Researchers Capture Footage of the Ruby Seadragon in the Wild for the First Time

Posted on January 14, 2017

Researchers have recorded the first video footage of a Ruby Seadragon in the wild. The researchers were led by scientists from Scripps Institution of Oceanography at the University of California San Diego and the Western Australian Museum. Before this recorded video the the Ruby Seadragon was known only from four preserved specimens. The scientific expedition took place off the coast of Western Australia

The researchers recorded the footage using a small remotely operated vehicle (miniROV). They also made observations of the seadragon habitat and behavior, including feeding. The footage confirmed that the Ruby Seadragon lacks elaborate dermal appendages common to all other seadragons.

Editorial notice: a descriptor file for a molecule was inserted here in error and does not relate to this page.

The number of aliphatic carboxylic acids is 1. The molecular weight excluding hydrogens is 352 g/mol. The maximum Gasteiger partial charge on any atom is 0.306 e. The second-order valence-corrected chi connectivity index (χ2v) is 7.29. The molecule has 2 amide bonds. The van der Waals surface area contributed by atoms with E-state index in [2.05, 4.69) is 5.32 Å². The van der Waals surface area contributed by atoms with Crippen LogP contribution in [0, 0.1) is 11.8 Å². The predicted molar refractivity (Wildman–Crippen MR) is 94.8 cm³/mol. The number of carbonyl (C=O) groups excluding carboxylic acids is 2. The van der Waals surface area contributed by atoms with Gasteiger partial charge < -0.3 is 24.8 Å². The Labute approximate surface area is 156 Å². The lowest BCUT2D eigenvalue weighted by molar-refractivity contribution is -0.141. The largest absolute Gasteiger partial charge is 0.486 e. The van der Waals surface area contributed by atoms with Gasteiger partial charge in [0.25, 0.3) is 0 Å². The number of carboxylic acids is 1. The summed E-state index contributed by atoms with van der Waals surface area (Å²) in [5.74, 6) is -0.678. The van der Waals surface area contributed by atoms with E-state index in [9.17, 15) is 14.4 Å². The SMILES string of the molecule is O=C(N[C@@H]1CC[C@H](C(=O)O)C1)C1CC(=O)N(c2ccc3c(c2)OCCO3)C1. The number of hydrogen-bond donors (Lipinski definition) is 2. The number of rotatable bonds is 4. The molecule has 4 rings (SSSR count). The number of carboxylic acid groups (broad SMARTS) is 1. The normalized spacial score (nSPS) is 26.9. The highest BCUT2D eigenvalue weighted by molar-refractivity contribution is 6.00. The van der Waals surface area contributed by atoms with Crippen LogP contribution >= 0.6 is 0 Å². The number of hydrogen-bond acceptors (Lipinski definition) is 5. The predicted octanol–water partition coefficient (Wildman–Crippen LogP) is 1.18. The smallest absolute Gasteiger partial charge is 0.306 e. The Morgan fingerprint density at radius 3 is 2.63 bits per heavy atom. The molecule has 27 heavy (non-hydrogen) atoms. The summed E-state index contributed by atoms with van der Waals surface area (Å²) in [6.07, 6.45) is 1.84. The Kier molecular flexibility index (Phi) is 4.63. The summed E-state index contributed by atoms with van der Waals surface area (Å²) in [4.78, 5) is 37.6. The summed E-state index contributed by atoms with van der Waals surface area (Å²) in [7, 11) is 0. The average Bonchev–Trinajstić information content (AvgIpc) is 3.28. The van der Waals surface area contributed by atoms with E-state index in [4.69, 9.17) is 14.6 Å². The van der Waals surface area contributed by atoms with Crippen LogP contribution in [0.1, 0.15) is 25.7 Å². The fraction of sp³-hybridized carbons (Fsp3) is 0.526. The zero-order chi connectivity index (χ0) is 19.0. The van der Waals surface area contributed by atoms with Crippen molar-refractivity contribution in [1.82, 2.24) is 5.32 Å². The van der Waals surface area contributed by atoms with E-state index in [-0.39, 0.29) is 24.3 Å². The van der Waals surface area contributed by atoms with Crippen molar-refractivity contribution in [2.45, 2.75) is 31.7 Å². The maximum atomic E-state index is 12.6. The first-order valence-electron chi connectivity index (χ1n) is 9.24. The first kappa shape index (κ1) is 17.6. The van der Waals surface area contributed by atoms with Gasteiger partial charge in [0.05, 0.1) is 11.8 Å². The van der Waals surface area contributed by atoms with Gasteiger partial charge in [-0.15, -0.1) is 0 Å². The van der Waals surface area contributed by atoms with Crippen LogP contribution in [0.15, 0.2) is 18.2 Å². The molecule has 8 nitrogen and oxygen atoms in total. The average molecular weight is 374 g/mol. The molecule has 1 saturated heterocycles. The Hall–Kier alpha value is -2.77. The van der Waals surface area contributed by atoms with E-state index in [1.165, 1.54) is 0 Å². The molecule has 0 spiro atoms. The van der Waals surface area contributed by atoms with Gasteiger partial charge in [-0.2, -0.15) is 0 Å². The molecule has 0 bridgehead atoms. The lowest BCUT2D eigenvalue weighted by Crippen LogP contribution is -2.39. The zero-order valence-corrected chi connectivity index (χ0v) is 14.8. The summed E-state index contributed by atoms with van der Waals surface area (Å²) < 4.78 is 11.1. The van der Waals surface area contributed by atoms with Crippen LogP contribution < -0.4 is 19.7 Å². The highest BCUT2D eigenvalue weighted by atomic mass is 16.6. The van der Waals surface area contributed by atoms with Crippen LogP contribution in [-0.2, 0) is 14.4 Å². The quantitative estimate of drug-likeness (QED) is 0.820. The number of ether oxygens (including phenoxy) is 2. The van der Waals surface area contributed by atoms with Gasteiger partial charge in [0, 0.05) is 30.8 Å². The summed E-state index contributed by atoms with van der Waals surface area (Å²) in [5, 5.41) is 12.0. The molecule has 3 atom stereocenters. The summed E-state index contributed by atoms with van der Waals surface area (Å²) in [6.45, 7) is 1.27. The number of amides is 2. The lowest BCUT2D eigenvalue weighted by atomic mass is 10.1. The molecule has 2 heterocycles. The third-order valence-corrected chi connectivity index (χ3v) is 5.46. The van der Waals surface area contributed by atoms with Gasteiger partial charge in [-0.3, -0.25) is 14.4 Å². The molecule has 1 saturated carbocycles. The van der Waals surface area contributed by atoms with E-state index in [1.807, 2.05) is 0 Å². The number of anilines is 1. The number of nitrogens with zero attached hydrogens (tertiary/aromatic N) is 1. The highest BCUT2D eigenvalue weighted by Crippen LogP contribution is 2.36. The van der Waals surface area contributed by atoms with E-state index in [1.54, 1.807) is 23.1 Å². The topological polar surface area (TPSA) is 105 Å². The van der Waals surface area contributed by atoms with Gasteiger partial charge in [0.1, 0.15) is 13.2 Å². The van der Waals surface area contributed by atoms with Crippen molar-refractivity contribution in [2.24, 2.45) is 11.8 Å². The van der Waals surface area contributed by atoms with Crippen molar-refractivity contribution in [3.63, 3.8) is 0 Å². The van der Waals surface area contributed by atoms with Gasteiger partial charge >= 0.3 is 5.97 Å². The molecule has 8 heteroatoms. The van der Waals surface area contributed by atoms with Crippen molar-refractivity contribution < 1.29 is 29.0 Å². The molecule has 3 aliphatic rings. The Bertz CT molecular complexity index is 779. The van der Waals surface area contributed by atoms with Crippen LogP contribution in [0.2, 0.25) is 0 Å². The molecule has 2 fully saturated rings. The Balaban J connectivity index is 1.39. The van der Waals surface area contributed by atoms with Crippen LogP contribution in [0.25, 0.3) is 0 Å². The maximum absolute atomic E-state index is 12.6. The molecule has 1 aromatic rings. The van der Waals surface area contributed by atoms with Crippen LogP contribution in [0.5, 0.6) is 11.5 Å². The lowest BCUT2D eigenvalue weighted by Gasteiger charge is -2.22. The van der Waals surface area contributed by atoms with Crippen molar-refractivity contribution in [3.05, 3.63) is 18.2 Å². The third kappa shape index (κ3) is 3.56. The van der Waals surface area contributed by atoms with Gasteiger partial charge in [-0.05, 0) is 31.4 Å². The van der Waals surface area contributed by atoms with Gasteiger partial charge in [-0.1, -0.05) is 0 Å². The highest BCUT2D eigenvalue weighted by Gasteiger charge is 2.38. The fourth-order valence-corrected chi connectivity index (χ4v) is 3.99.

Here is the video footage of the Ruby Seadragon:

Scripps graduate student Josefin Stiller says in a statement, "It was really quite an amazing moment. It never occurred to me that a seadragon could lack appendages because they are characterized by their beautiful camouflage leaves."

The researchers also discovered the Ruby Seadragon has a prehensile, or curled tail. They believe the seadragon may use its tail to "hold on to objects in the high-surge waters." They also observed the seadragon feeds by striking at prey, which is a common behavior to the species.

A research paper on the recordings was published here in Marine Biodiversity Records.

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